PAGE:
The lionized city
In the Singaporean elections last weekend the ruling PAP party’s vote fell to 60.14%, from 66.6% in 2006 and 75% in 2001. The opposition won six seats, from two in 2006 and 2001. Two ministers lost their seats as well as the candidate to be the next Speaker of Parliament, only the second time a cabinet minster has lost a seat since 1963.
Reuters reports that:
Analysts suggest a greater emphasis on reducing income gaps could hit investor sentiment.
Oh dear! Poor investors.
As I write in chapter 7 of my book, even as early as the 1990s lower income-earners were becoming poorer in absolute terms, a trend which continued into the next decade. Ordinary people are clearly fed up with being left out of the so-called economic miracle while the financial sector continues to boom. Despite the electoral system being rigged in favour of the ruling party and public dissent only selectively and grudgingly tolerated, other freedoms – political, social, and democratic – have remained absent.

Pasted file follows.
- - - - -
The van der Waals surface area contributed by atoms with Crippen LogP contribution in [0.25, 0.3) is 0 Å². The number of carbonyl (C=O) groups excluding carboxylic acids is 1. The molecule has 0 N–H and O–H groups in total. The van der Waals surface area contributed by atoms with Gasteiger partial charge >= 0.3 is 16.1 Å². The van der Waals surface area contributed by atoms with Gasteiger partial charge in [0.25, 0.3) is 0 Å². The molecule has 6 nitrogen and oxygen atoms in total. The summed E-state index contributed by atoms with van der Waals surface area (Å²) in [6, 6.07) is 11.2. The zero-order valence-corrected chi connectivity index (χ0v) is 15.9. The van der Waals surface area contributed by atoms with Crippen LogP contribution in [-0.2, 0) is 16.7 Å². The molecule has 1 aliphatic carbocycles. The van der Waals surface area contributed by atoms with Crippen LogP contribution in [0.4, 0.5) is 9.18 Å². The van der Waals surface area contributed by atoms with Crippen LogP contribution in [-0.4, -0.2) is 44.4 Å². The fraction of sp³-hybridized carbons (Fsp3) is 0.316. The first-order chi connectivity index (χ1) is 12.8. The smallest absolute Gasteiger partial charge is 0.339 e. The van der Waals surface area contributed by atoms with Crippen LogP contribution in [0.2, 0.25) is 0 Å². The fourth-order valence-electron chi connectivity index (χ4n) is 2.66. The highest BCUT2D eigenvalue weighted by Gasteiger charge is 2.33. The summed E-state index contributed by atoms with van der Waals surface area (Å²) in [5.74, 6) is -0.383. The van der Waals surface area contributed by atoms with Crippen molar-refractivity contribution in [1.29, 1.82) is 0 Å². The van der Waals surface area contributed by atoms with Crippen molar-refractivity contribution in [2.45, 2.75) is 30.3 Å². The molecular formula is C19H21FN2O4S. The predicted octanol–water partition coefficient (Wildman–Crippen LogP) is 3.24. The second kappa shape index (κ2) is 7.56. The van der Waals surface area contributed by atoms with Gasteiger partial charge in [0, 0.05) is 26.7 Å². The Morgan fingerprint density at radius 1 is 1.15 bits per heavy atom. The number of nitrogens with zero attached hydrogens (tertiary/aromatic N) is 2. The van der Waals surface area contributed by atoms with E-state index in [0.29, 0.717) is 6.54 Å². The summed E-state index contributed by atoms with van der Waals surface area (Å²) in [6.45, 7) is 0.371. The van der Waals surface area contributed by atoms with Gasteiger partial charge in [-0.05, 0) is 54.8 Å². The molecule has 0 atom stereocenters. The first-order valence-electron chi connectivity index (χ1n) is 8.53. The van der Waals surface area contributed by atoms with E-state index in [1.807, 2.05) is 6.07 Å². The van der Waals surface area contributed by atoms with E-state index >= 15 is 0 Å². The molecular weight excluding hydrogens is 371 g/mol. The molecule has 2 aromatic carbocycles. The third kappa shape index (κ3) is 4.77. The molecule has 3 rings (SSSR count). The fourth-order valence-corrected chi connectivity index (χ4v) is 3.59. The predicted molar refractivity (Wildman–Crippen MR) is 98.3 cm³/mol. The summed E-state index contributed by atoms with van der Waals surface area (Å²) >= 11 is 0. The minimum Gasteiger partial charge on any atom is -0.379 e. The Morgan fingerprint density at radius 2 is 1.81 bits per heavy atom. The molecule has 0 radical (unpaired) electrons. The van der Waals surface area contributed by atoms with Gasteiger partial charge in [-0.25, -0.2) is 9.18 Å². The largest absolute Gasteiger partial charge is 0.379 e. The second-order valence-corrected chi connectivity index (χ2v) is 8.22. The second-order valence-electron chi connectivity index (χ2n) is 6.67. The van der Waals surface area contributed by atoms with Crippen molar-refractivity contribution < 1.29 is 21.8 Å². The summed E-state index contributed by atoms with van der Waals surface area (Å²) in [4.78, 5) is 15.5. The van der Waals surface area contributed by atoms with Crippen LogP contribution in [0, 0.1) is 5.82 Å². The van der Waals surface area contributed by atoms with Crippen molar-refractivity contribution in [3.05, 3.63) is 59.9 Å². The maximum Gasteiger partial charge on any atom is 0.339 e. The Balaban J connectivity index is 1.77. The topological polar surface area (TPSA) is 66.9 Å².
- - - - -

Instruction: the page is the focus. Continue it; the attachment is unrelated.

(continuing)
The country isn’t truly as magical as the international commentariat seems to think it is. Who cares about investors, when life for most people remains difficult?